Drexel is celebrated for having an early commitment to using computers in the classroom, which generated a computer design course for digital and analog computing that Hess took in the early 1960s. Many engineers, reliant on slide rules, arrived at NASA’s incipient space program without computer training, and were leery of it. The background gave Hess a considerable edge and a comfort with computers that continues to this day. It also buttressed his sense of having something unique and essential to contribute in an atmosphere of incredible innovation, where engineers at the top of their game were constantly pushing each other and the program itself forward.
“With NASA, you’re a part of a team,” Hess said. “There’s no one individual who does the thing that needs to be done—it was all of us. It was just a very emotional time, to be a part of the teams that were trying to get astronauts there and then get them back safely.
“The burden is, you have to be 100% of the time on any design. You have all these safety checks and questions during the process, and you are trained to assume something will fail. And when it does, what do you do? So, you do all that in writing and in test mode, and that’s how you attempt to get around the failures.
“But there were always some things you could not get around. That is where you have to take the risks. Otherwise, you don’t go into space.”
Next Stop, Mars
When astronauts first landed on the moon 50 years ago, Hess figured Mars was next. He imagined that astronauts would land on the planet sometime during his career. Now age 75 and retired for 20 years, he wonders if it will indeed happen during his lifetime. Today, he lives within the Houston city limits, and regularly reads a daily communication from the Johnson Space Center that keep current and former personnel briefed on developments. News about Mars permeates nearly every issue.
Hess believes a damn-the-torpedoes attitude, like the one that persisted at NASA during its early days, will make the Mars mission more achievable. When Hess started at NASA, the atmosphere was one of intense commitment and ingenuity coupled with a willingness to take risks. Embracing uncertainty was part of the gestalt of the entire enterprise. Processes and regulations were important, but they did not stifle the very creativity that enabled advancement, he said.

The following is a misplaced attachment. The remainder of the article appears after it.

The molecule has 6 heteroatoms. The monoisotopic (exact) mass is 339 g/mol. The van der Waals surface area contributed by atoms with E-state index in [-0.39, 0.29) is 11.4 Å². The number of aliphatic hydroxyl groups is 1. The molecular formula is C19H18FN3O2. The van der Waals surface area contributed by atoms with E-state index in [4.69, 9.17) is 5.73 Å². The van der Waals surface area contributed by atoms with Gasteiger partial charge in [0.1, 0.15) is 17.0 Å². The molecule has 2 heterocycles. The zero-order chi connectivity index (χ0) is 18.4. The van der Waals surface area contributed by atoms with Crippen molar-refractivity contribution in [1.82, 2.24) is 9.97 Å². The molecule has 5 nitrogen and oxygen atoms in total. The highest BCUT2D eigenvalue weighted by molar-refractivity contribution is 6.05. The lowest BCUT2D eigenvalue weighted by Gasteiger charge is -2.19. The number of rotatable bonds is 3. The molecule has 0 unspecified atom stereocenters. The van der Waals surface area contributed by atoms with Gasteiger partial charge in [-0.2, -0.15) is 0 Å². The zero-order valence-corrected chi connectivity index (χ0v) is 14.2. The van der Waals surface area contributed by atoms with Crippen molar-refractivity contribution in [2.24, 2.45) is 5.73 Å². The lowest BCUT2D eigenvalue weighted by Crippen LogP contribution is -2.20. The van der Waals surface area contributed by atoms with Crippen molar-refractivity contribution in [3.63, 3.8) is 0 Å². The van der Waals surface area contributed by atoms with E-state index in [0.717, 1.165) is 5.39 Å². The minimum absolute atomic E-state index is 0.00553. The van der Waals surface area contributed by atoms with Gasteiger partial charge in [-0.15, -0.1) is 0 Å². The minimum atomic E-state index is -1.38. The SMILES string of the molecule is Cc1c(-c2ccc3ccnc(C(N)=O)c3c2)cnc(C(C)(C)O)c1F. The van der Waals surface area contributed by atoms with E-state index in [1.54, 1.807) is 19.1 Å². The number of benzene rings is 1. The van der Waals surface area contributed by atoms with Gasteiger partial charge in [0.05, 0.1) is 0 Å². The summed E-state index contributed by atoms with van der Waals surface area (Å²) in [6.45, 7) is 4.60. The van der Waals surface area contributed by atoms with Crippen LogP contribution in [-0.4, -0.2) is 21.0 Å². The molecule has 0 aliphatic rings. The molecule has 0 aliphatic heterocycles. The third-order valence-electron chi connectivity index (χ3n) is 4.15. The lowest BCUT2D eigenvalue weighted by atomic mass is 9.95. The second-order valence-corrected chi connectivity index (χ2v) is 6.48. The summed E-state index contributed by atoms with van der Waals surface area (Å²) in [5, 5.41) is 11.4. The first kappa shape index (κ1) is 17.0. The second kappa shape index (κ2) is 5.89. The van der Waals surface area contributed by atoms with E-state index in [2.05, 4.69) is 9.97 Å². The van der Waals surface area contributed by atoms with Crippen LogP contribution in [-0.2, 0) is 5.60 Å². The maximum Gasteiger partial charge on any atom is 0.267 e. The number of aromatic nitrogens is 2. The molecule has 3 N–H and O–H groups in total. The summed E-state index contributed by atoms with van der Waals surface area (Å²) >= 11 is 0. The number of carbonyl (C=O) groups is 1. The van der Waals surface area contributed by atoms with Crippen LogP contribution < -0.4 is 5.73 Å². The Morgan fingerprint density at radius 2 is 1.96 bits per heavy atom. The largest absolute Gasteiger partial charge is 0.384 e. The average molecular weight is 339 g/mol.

One of the reasons NASA was able to develop the Mercury, Gemini, and Apollo programs all within the space of one decade was because bureaucracy, politics, and funding did not dictate the program’s scope and ambitions.
“That’s where some of these people like Elon Musk come into the picture,” Hess added. “You have to go full speed ahead despite the torpedoes.” Hess cultivates a little of that brio in his own life. Against the odds of age and retirement, he is a certified scuba diver, a sky diver, and a private pilot, and currently enjoys all of those activities.
Looking at the space program today, Hess highlights the engineering technologies that will improve efficiency and cut costs in the leadup to a Mars landing. Software-embedded systems, 3D manufacturing in space, digital design, and computer-based project planning and tracking, for example, all provide a level of autonomy in space that astronauts would not have imagined when Hess entered the field.
“To me, if I was an engineer just starting out and I heard that we were going to go to Mars, that’s where I’d want to be,” Hess said. “I think that’s where NASA’s future is. It stretches the mind the way going to the moon did. It stretches the imagination. To think of someone standing on Mars and looking back at the Earth ….? The new astronauts, they’re all hoping that they’ll be the first person going to Mars. They all want that. And it’s possible that they’re going to get a shot at it.
“I think when we do get to Mars, it’ll be like when Neil Armstrong walked on the moon,” said Hess. “The world rejoiced.”